Operation Peaceful Initiative

Intent: To provide humanitarian aid to North Korean Prisoners through the utilization of existing military assets in a peaceful gesture.

“Peace is not a passive but an active condition, not a negation but an affirmation. It is a gesture as strong as war.” Mary Roberts Rinehart

America grew out of war, fighting for freedom and independence…but that need not be the model for peaceful coexistence. We have the capabilities and equipment to make a choice: to destroy or to prevent destruction. Barbara Kingsolver, the author, says, ”It is only prudent to ask questions and only reasonable to discuss alternate, less violent ways to promote the general welfare.”

Short History: “The Forgotten War” between North Korea, aided by Communist China, and South Korea, aided by the United States and other United Nations Members, raged from 1950-1953. An Armistice was signed establishing a boundary along the last position of opposing forces along the military demarcation line which established the baseline for the Demilitarized Zone, or DMZ.

The Berlin Airlift set a precedent of humanitarian aid through coordinated employment of military assets. The massive effort to supply 2-million West Berliners with food and fuel for heating began in June, 1948, and lasted until September, 1949. During the around-the-clock airlift some 277,000 flights were made, many at three minute intervals. By spring 1949 an average of 8,000 tons was being flown in daily. More than 2 million tons of goods were delivered.

Purpose: North Korean Gulag Prisoners are suffering from human rights abuses that rival those uncovered in Nazi Germany following WWII. The time is right to act on international pressure calling for change and peaceful unification of the Peninsula.

In its 2001 submission to the U.N. Human Rights Committee, the Government claimed that torture is prohibited by law; however, a number of sources confirm its practice. According to a report by the U.S. Committee for Human Rights in North Korea (USCHRNK), torture "is routine and severe." Methods of torture reportedly routinely used included severe beatings; electric shock; prolonged periods of exposure; humiliations such as public nakedness; confinement to small "punishment cells," in which prisoners were unable to stand upright or lie down, where they could be held for several weeks; being forced to kneel or sit immobilized for long periods; being hung by one's wrists; being forced to stand-up and sit-down to the point of collapse; and, forcing mothers recently repatriated from China, to watch the infanticide of their newly born infants. Defectors reported that many prisoners have died from torture, disease, starvation, exposure, or a combination of these causes. There were allegations of lethal gas experiments on prisoners.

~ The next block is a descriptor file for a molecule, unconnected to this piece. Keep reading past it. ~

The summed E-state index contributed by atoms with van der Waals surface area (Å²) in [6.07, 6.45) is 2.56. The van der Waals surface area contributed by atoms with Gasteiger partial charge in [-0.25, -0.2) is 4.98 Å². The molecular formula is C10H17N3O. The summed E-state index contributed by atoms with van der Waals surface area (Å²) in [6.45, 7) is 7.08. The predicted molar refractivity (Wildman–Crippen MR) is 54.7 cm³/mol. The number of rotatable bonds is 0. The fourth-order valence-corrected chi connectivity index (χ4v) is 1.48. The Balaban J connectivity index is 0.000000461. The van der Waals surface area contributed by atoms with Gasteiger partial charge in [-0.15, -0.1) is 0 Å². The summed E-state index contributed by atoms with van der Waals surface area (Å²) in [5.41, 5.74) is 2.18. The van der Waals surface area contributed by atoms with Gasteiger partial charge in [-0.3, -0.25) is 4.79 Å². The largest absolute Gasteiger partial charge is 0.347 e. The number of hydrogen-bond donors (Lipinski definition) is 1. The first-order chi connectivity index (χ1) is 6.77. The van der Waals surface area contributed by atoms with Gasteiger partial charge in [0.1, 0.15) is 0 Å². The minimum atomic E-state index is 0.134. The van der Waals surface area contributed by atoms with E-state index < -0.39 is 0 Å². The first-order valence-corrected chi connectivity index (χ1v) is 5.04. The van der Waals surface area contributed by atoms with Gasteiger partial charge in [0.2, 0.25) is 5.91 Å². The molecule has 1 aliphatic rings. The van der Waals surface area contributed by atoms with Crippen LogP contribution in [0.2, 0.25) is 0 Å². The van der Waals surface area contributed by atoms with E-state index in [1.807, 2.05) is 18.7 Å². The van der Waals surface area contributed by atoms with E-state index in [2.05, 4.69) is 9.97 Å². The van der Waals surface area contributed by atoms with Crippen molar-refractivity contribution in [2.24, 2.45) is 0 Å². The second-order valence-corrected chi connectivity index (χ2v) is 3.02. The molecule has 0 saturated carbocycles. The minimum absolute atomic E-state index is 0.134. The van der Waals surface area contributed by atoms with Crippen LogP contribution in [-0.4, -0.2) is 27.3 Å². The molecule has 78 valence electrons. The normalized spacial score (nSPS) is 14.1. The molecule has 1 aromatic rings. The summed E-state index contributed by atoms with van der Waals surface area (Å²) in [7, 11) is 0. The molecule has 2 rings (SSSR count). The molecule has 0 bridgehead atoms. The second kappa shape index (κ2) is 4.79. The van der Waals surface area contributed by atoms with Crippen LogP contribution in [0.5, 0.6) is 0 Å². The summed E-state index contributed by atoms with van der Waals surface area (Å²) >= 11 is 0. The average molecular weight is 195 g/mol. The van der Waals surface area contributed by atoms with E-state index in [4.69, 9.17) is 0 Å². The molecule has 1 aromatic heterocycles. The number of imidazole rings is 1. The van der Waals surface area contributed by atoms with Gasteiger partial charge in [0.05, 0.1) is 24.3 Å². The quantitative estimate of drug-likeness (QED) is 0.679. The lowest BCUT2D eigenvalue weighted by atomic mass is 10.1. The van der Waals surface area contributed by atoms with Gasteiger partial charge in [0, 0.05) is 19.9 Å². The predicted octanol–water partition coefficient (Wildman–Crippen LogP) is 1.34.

Country Reports on Human Rights Practices - 2003
Released by the Bureau of Democracy, Human Rights, and Labor
February 25, 2004

“The injustices and cruelty these prisoners suffer is almost unimaginable,” said David Hawk, a well-known human rights researcher and author of the report. “Beyond a starvation diet, torture, beatings and inhumane living and working conditions, this regime practices a form of collective punishment where three generations of family members are given life-terms along with the family member charged with political crimes.”
The Hidden Gulag: Exposing North Korea’s Prison Camps
Prisoners’ Testimonies and Satellite Photographs
David Hawk
U.S. Committee for Human Rights in North Korea, www.hrnk.org

It is critical that in this time of secrecy and terror that Americans, with the help of the world community, establish and maintain the integrity of our conviction by following through with our thoughts and words with action.

We who are gathered for the Fifth International Conference on North Korean Human Rights and Refugees have come from Belgium, the Czech Republic, France, Germany, Japan, the Republic of Korea, Lithuania, Norway, Poland, Russia, Sweden, the United Kingdom and the United States, as well as refugees from the Democratic People's Republic of Korea, to affirm that the people of North Korea are entitled to the human rights enjoyed by free people everywhere and enshrined in the Universal Declaration of Human Rights.